SIDNEY FREDERICK DAKIN September 5, 1926 January 19, 2022
Sidney was the fifth child born to John Arthur Viets Dakin of Montreal and Percita Marie Clough of Lennoxville, Quebec. He grew up in the Town of Mount Royal and enjoyed many holidays at their summer house on Thompson’s Point. Sailing was a passion of his father, and Sid continued that passion racing on Mirage, his father’s 45-foot sailboat. They took the boat up to Lake Ontario on many occasions to race in the Freeman Cup Race and the LYRA sailing events. Celebrating VE Day, May 8, 1945 in the streets of Montreal, he first met Jon Agnew who was later to be his bride. In the fall of 1947, while working for Dominion Bridge, he was assigned to Toronto for three months to assist in the structural design and building of the now defunct Christie’s plant. With a very pregnant Jon, they lived on Toronto Island just long enough for their first child, Kathryn, to be born. Upon returning to Montreal, Sid and his brother Jack joined their father in his business, Mount Royal Construction. They built the homes in Gables Court and East Gables Court on the Beaconsfield waterfront with Sid and Jack being the principal designers. For the next 15 years, Jon and Sid lived in Gables Court with their four children, Kathryn, Johnny, Jennifer and Sally. His brother Jack (and family), and Jon’s sister Emma Lou (and family) were neighbours. It was an ideal setting for young families with the lake for fishing, sailing and swimming and a park for tennis and children’s games. During this time, Sid and his brother-in-law Ken designed and built an 18 foot tunnel hulled scow named Dominion. Sid also headed up a group of fathers that built 5 Flying Junior sailboats for their children to race. One of those boats became the first of many named ‘Duck Soup’. In 1961, Sidney bought his first Shark, the second ‘Duck Soup’. After his father’s retirement, Sid was hired by Manufacturers Life Insurance Company in Montreal. He was subsequently transferred to the head office in Toronto in late 1962 to head up the mortgage division, and the family moved to Clarkson, west of Toronto. Summers were spent racing his Shark with his children continuing the Dakin passion of sailing into the next generation. Friends took over as crew as the children started their own sailing careers. Winters were spent at the Boulevard Club playing badminton. After heading up the mortgage division at Manulife, Sid was promoted to VP, Real Estate Investments. He then led the company into significant real estate development, and the company became a major participant in the commercial real estate industry. Sid undertook large office building projects in major downtown Canadian cities. As Sr. Vice President, Real Estate he took the company to the US and completed large office projects in Washington, D.C., Chicago and Los Angeles. At the time of his retirement from Manulife in 1991, he was a respected and admired competitor by the industry’s major corporate real estate developers. Notwithstanding his demanding professional career, Sidney earned many accolades in his many years of yacht racing.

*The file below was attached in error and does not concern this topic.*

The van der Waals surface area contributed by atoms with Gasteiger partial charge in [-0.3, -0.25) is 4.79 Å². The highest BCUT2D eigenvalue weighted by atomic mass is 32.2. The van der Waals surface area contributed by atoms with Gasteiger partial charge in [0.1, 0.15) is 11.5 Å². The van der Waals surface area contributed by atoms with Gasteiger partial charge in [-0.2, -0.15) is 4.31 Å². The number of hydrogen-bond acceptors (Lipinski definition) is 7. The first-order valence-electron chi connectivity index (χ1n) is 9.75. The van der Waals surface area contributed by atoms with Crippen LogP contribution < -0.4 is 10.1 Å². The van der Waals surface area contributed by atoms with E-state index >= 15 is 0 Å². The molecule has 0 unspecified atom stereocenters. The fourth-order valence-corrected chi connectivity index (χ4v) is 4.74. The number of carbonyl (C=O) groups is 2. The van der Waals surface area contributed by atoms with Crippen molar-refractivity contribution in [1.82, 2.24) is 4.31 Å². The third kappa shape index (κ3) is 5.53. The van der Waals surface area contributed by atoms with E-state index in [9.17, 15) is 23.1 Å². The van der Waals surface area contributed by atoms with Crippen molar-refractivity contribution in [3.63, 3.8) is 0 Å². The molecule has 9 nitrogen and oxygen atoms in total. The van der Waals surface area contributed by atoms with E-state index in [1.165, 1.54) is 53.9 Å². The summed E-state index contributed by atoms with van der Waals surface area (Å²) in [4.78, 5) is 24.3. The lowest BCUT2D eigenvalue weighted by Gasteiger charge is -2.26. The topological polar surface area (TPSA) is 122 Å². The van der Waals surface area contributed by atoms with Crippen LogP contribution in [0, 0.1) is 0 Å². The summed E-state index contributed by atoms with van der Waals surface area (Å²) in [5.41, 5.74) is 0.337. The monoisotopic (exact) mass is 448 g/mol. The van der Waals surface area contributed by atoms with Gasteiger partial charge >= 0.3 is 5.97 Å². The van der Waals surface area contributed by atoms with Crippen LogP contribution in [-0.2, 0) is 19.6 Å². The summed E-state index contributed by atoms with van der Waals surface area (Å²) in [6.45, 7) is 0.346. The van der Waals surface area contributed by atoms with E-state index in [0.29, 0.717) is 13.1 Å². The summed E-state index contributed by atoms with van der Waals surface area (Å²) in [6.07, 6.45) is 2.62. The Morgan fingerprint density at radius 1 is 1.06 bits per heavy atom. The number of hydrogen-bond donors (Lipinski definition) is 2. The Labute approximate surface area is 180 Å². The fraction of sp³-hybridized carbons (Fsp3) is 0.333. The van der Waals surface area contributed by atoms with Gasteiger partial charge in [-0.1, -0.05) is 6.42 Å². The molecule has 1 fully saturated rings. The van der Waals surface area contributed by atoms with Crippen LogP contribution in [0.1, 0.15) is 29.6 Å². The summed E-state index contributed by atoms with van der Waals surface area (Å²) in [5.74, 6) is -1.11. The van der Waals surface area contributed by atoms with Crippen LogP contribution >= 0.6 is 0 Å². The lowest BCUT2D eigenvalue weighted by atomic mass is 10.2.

In the Shark class, Sid won 6 World Championships – 5 in the 1960s, and the sixth in 1999 with 3 generations of Dakins on board. In the Soling class, an Olympic class boat, Sid won both North American and Canadian Championships, and he placed third at the Olympic trials in 1976. It was during this time that he was recognized as an elite and unique talent – a true amateur that was able to compete with the top sailors in the world. What made Sid unique was that he sailed with his family and friends. His crew weren’t always the best, but they certainly were the most fun! And this confounded his competition. Sid represented Canada at the PanAm Games in 1979, being the oldest competitor on the Canadian team where he placed fourth with his 2 sons-in-law as crew. His son John, racing on another Soling just beat him out for the bronze – all in the family.
On his retirement, he bought a Niagara 42. Sid along with family and friends sailed the boat to St. Thomas in the BVIs. Time was then spent cruising the Caribbean with children, grandchildren, nieces, nephews and friends who took turns visiting. Once Sid and Jon turned 70, they became snowbirds and spent winters at their condo in Highland Woods, FL where they enjoyed golf, tennis, bridge and bocci. Back in Toronto, Sid derived great pleasure taking his last Duck Soup, number 14 out to watch his children and grandchildren compete in various regattas while offering coaching (and the occasional refreshment) from the sidelines. He continued doing this into his late 80s. His wife Jon predeceased him by 11 years just short of their 60th anniversary. Sidney died on January 19, 2022 at Ian Anderson House in Oakville, leaving behind 4 children, Kathryn (Peter/Chad), John, Jennifer (Julian), Sally (Bert); 10 grandchildren: Jeremy, Victoria (Shawn), Gabriel (Nicole), Courtney (Mark), Megan (Somers), Ryan (Jay), Connolly (James), Morgan, Kyle, Trevor, (Kristjana) and 11 great-grandchildren: Sebastian, Liam, Claire, Ruby, Evelyn, Stanley, Jack, Oscar, Oliver, Michael, and JaKobe. Sid’s competitive drive and passion have been passed down through the family producing world class sailors and badminton players through 3 generations and probably beyond. Part of his legacy will be his ability to tell stories and jokes; quoting Henry Drummond and Robert Service; and entertaining his 3 generations of children with endless card games and tricks, and organizing tiddlywink tournaments.
A memorial will be held at a later date. Contributions in Dad’s memory may be made to the Ian Anderson House (Oakville) or St. Joseph’s Healthcare Foundation. Sid has now finished his last race – in the regatta of life.
Published by The Globe and Mail from Jan. 29 to Feb. 2, 2022.